“I like to quote Dr. King in these instances,” says 35-year-old Jones, a former activist and Council’s first Muslim representative. “ ‘Rioting is the language of the unheard.’ Young people especially need to express their thoughts if others are going to listen.”
Jones’ plan would open 10 or so slots for individuals or organizations to speak for two or three minutes. The rules would ban cursing or offensive comments and allow comment only on pertinent issues.
Jones says six of his colleagues are on board. But the proposal would require approval from City Council President Kevin Kelley. (Kelley declined to comment.)
Jones believes comment periods could translate into concrete action. “For my meetings, I try to implement whatever is requested,” Jones says. “Poverty, lead poisoning, structural racism [initiatives] — it all comes from public comment.”
In Turcer’s mind, an open mic before meetings has even greater implications. Inviting the public into the lawmaking process is at the heart of democracy. When people feel they don’t have a voice, she says, the results can be volatile. Recently, in Columbus, where she lives, an activist ended up shutting down a Council meeting because their protest against police violence “got a little bit out of hand.” They were kicked out and nearly arrested. No one else got to speak.
“People are doing that — shouting! — because they are feeling unheard, because they’re trying to get attention,” says Turcer. She adds, “The most functional democracies happen when officials have the opportunity to listen to us.”
Though disruptive protests will happen, public comment ultimately would make city government more responsive to everyday people. Anyone can comment at committee meetings, but typically only experts and direct stakeholders in an issue end up doing so. At a Monday night comment period, Ohio City residents voicing concerns about the decline of, say, the West Side Market could ensure rescuing it is a citywide concern.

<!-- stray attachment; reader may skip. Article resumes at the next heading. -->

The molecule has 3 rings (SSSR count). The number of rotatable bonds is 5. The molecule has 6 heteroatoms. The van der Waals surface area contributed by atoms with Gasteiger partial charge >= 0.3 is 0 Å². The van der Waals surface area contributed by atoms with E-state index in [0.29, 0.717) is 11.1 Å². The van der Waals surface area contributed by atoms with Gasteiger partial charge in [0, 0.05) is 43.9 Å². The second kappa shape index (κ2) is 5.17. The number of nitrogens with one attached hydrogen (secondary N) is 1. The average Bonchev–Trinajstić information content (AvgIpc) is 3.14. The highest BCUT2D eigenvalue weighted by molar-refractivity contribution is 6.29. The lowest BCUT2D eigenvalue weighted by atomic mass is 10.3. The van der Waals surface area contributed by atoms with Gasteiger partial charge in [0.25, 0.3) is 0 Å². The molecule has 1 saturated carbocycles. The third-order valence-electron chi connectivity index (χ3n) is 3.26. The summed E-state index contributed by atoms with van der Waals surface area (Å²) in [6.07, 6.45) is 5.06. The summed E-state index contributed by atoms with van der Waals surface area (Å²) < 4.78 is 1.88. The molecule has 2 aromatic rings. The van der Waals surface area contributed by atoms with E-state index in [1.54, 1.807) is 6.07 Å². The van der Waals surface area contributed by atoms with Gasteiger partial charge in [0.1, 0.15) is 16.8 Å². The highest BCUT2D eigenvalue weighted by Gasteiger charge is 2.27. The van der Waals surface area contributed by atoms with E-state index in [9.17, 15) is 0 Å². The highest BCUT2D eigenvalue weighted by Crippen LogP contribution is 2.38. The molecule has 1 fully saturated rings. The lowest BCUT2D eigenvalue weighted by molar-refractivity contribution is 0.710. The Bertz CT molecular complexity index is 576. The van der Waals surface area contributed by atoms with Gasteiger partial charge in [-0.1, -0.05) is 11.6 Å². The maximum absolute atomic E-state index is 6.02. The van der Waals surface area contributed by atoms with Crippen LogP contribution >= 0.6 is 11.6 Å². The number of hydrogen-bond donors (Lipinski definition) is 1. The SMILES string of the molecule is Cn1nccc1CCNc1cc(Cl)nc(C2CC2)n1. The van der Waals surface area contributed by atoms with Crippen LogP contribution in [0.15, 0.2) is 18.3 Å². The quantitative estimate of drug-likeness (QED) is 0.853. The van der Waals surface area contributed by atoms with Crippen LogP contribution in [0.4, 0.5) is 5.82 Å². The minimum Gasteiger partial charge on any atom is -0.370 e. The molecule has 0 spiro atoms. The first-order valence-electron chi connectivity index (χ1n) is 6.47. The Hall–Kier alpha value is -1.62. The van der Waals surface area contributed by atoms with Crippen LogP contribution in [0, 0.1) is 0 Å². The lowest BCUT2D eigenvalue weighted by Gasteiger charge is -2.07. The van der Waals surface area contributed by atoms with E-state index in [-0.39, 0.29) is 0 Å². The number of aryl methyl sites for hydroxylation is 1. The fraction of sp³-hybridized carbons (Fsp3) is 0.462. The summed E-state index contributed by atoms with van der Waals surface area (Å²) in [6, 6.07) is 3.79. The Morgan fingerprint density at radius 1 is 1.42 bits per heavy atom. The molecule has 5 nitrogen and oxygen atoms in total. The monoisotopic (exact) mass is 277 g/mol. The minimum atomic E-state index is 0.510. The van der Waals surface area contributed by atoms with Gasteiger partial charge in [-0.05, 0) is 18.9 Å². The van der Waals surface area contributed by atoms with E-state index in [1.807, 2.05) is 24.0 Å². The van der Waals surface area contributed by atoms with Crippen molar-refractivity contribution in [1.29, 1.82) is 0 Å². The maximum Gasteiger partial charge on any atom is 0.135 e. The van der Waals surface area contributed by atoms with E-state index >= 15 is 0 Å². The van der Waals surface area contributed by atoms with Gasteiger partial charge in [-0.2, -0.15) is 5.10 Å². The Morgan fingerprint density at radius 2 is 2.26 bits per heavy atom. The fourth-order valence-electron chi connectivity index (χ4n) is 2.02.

“How can you honestly be a representative of the people if you don’t want to hear what they have to say?” says Yvonka Hall, an activist and outreach director for the Cuyahoga County Progressive Caucus.
Let’s be honest. There is legitimate reason to fear one or two time-wasters hogging the microphone. Several County Council meetings in recent years have become hourslong affairs as dozens of protestors take their turns saying their piece. And even Jones admits that he’s seen his fair share of “residents who may not have been in the best state of mind when they walked up.”
But the benefits outweigh the downsides. Ugly though it may sometimes be, civil confrontation is essential for democracy. Jones’ plan will tamp down on the most egregious disruptors, and council members should be able to handle even spirited feedback. “Anyone who comes in and pounds on me, I’m gonna pound right back,” laughs Mike Polensek, council’s longest-serving representative and a supporter of Jones’ concept. “I’ve got the skin of an armadillo.”
Public comment is a no-brainer. It’s time to take a tip from Johnson’s playbook and include the voice of the public -— the sometimes ugly, honest and unfiltered voice.
Not long after Johnson became mayor, he noticed a trend. Ward councilmen were mimicking his tent meeting-style debates. Johnson witnessed something beautiful in the muddy political process. It “forced them to meet not only the opposition candidates,” he wrote, “but their constituents, as well.”